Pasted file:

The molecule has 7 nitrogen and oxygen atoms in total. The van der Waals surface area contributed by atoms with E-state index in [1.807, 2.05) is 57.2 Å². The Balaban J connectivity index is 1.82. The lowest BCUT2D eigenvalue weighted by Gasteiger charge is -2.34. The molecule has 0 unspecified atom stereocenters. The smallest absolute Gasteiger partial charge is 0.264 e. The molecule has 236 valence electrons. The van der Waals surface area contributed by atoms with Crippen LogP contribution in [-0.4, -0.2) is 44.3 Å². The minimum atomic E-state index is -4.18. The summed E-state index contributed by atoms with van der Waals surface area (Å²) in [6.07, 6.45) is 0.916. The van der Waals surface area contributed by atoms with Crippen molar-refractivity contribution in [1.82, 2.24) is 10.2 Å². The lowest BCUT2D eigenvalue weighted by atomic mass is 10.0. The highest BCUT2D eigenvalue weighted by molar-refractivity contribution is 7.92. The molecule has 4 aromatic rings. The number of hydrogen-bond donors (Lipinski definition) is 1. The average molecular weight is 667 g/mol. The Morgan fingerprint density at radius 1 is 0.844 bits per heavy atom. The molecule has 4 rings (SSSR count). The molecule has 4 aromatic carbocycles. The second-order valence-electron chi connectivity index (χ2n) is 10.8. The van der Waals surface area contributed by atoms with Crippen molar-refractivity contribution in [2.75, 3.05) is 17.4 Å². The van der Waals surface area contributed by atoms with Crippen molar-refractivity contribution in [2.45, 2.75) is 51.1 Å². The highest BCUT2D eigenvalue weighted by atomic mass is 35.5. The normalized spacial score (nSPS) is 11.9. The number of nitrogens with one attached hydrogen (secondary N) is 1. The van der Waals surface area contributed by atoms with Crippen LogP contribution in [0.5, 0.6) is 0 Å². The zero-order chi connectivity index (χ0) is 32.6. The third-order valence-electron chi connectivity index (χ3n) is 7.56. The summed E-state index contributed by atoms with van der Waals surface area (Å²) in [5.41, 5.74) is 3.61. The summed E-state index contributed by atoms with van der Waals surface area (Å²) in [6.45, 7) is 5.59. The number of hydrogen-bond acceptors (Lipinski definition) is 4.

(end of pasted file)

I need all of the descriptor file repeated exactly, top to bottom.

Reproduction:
The molecule has 7 nitrogen and oxygen atoms in total. The van der Waals surface area contributed by atoms with E-state index in [1.807, 2.05) is 57.2 Å². The Balaban J connectivity index is 1.82. The lowest BCUT2D eigenvalue weighted by Gasteiger charge is -2.34. The molecule has 0 unspecified atom stereocenters. The smallest absolute Gasteiger partial charge is 0.264 e. The molecule has 236 valence electrons. The van der Waals surface area contributed by atoms with Crippen LogP contribution in [-0.4, -0.2) is 44.3 Å². The minimum atomic E-state index is -4.18. The summed E-state index contributed by atoms with van der Waals surface area (Å²) in [6.07, 6.45) is 0.916. The van der Waals surface area contributed by atoms with Crippen molar-refractivity contribution in [1.82, 2.24) is 10.2 Å². The lowest BCUT2D eigenvalue weighted by atomic mass is 10.0. The highest BCUT2D eigenvalue weighted by molar-refractivity contribution is 7.92. The molecule has 4 aromatic rings. The number of hydrogen-bond donors (Lipinski definition) is 1. The average molecular weight is 667 g/mol. The Morgan fingerprint density at radius 1 is 0.844 bits per heavy atom. The molecule has 4 rings (SSSR count). The molecule has 4 aromatic carbocycles. The second-order valence-electron chi connectivity index (χ2n) is 10.8. The van der Waals surface area contributed by atoms with Crippen molar-refractivity contribution in [2.75, 3.05) is 17.4 Å². The van der Waals surface area contributed by atoms with Crippen molar-refractivity contribution in [2.45, 2.75) is 51.1 Å². The highest BCUT2D eigenvalue weighted by atomic mass is 35.5. The normalized spacial score (nSPS) is 11.9. The number of nitrogens with one attached hydrogen (secondary N) is 1. The van der Waals surface area contributed by atoms with Crippen LogP contribution in [0.5, 0.6) is 0 Å². The zero-order chi connectivity index (χ0) is 32.6. The third-order valence-electron chi connectivity index (χ3n) is 7.56. The summed E-state index contributed by atoms with van der Waals surface area (Å²) in [5.41, 5.74) is 3.61. The summed E-state index contributed by atoms with van der Waals surface area (Å²) in [6.45, 7) is 5.59. The number of hydrogen-bond acceptors (Lipinski definition) is 4.